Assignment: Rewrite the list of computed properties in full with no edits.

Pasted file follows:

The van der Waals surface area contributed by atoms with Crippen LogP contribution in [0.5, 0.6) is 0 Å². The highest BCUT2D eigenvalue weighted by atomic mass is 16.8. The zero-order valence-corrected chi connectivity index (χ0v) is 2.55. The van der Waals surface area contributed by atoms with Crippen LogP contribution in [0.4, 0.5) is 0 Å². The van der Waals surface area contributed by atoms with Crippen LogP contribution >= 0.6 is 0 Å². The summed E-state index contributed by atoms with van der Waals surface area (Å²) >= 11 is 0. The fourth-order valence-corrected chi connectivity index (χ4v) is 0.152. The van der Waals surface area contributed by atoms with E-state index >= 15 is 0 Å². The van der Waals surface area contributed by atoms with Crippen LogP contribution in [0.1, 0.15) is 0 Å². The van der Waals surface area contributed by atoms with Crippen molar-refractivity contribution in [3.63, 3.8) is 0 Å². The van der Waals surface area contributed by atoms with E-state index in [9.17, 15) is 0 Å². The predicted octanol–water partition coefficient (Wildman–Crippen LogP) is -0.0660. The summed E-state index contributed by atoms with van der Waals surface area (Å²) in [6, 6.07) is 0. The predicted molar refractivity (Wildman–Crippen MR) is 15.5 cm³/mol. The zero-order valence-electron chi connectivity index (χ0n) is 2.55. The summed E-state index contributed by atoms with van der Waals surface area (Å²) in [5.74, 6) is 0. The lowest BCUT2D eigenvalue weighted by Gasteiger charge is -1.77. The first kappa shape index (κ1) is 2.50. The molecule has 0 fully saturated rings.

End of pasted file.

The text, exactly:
The van der Waals surface area contributed by atoms with Crippen LogP contribution in [0.5, 0.6) is 0 Å². The highest BCUT2D eigenvalue weighted by atomic mass is 16.8. The zero-order valence-corrected chi connectivity index (χ0v) is 2.55. The van der Waals surface area contributed by atoms with Crippen LogP contribution in [0.4, 0.5) is 0 Å². The van der Waals surface area contributed by atoms with Crippen LogP contribution >= 0.6 is 0 Å². The summed E-state index contributed by atoms with van der Waals surface area (Å²) >= 11 is 0. The fourth-order valence-corrected chi connectivity index (χ4v) is 0.152. The van der Waals surface area contributed by atoms with E-state index >= 15 is 0 Å². The van der Waals surface area contributed by atoms with Crippen LogP contribution in [0.1, 0.15) is 0 Å². The van der Waals surface area contributed by atoms with Crippen molar-refractivity contribution in [3.63, 3.8) is 0 Å². The van der Waals surface area contributed by atoms with E-state index in [9.17, 15) is 0 Å². The predicted octanol–water partition coefficient (Wildman–Crippen LogP) is -0.0660. The summed E-state index contributed by atoms with van der Waals surface area (Å²) in [6, 6.07) is 0. The predicted molar refractivity (Wildman–Crippen MR) is 15.5 cm³/mol. The zero-order valence-electron chi connectivity index (χ0n) is 2.55. The summed E-state index contributed by atoms with van der Waals surface area (Å²) in [5.74, 6) is 0. The lowest BCUT2D eigenvalue weighted by Gasteiger charge is -1.77. The first kappa shape index (κ1) is 2.50. The molecule has 0 fully saturated rings.